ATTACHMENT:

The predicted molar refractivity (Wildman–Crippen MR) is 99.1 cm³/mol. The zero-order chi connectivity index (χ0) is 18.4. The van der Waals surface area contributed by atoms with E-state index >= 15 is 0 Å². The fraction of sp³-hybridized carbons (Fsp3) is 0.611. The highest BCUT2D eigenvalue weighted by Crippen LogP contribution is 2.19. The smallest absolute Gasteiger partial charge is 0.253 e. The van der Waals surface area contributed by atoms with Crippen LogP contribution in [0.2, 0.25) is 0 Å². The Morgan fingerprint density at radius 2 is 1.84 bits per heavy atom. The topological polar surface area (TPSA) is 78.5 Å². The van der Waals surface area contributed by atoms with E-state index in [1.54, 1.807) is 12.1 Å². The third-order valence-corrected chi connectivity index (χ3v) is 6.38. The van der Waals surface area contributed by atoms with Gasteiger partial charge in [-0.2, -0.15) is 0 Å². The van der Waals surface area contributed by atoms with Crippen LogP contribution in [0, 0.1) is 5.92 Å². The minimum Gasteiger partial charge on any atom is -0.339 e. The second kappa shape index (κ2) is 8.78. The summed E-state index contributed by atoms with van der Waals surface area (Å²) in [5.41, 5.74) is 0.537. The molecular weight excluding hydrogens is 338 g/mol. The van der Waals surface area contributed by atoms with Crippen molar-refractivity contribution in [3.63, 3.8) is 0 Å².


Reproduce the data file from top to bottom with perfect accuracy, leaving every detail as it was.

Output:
The predicted molar refractivity (Wildman–Crippen MR) is 99.1 cm³/mol. The zero-order chi connectivity index (χ0) is 18.4. The van der Waals surface area contributed by atoms with E-state index >= 15 is 0 Å². The fraction of sp³-hybridized carbons (Fsp3) is 0.611. The highest BCUT2D eigenvalue weighted by Crippen LogP contribution is 2.19. The smallest absolute Gasteiger partial charge is 0.253 e. The van der Waals surface area contributed by atoms with Crippen LogP contribution in [0.2, 0.25) is 0 Å². The Morgan fingerprint density at radius 2 is 1.84 bits per heavy atom. The topological polar surface area (TPSA) is 78.5 Å². The van der Waals surface area contributed by atoms with E-state index in [1.54, 1.807) is 12.1 Å². The third-order valence-corrected chi connectivity index (χ3v) is 6.38. The van der Waals surface area contributed by atoms with Gasteiger partial charge in [-0.2, -0.15) is 0 Å². The van der Waals surface area contributed by atoms with Crippen LogP contribution in [0, 0.1) is 5.92 Å². The minimum Gasteiger partial charge on any atom is -0.339 e. The second kappa shape index (κ2) is 8.78. The summed E-state index contributed by atoms with van der Waals surface area (Å²) in [5.41, 5.74) is 0.537. The molecular weight excluding hydrogens is 338 g/mol. The van der Waals surface area contributed by atoms with Crippen molar-refractivity contribution in [3.63, 3.8) is 0 Å².